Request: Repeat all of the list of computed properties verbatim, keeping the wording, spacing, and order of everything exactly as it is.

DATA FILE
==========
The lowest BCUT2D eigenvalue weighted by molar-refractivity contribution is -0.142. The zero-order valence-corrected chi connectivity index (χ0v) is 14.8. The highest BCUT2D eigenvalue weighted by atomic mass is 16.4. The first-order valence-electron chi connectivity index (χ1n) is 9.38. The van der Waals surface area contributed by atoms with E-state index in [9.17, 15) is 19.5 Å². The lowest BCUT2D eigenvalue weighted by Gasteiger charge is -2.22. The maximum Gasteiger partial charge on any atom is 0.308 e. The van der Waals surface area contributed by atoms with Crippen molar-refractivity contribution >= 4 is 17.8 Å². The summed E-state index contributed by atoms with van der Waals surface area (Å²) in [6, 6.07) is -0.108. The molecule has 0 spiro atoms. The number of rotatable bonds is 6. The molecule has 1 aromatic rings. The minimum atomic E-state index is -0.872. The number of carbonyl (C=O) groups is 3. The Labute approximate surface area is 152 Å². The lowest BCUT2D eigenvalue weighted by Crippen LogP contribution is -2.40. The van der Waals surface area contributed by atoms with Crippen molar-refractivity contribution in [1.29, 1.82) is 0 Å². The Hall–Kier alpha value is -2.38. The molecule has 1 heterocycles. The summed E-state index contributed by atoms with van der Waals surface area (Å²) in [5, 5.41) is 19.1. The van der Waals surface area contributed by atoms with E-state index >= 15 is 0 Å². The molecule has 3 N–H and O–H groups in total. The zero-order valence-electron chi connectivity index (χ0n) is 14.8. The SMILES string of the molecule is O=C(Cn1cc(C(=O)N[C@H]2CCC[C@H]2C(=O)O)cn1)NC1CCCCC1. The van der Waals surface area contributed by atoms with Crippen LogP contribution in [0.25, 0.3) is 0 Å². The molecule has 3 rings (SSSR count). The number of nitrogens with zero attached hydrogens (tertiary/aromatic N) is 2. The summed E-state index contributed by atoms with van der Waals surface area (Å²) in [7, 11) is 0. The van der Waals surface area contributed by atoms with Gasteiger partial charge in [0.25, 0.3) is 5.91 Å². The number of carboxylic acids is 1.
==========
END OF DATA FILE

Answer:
The lowest BCUT2D eigenvalue weighted by molar-refractivity contribution is -0.142. The zero-order valence-corrected chi connectivity index (χ0v) is 14.8. The highest BCUT2D eigenvalue weighted by atomic mass is 16.4. The first-order valence-electron chi connectivity index (χ1n) is 9.38. The van der Waals surface area contributed by atoms with E-state index in [9.17, 15) is 19.5 Å². The lowest BCUT2D eigenvalue weighted by Gasteiger charge is -2.22. The maximum Gasteiger partial charge on any atom is 0.308 e. The van der Waals surface area contributed by atoms with Crippen molar-refractivity contribution >= 4 is 17.8 Å². The summed E-state index contributed by atoms with van der Waals surface area (Å²) in [6, 6.07) is -0.108. The molecule has 0 spiro atoms. The number of rotatable bonds is 6. The molecule has 1 aromatic rings. The minimum atomic E-state index is -0.872. The number of carbonyl (C=O) groups is 3. The Labute approximate surface area is 152 Å². The lowest BCUT2D eigenvalue weighted by Crippen LogP contribution is -2.40. The van der Waals surface area contributed by atoms with Crippen molar-refractivity contribution in [1.29, 1.82) is 0 Å². The Hall–Kier alpha value is -2.38. The molecule has 1 heterocycles. The summed E-state index contributed by atoms with van der Waals surface area (Å²) in [5, 5.41) is 19.1. The van der Waals surface area contributed by atoms with E-state index >= 15 is 0 Å². The molecule has 3 N–H and O–H groups in total. The zero-order valence-electron chi connectivity index (χ0n) is 14.8. The SMILES string of the molecule is O=C(Cn1cc(C(=O)N[C@H]2CCC[C@H]2C(=O)O)cn1)NC1CCCCC1. The van der Waals surface area contributed by atoms with Crippen LogP contribution in [0.25, 0.3) is 0 Å². The molecule has 3 rings (SSSR count). The number of nitrogens with zero attached hydrogens (tertiary/aromatic N) is 2. The summed E-state index contributed by atoms with van der Waals surface area (Å²) in [7, 11) is 0. The van der Waals surface area contributed by atoms with Gasteiger partial charge in [0.25, 0.3) is 5.91 Å². The number of carboxylic acids is 1.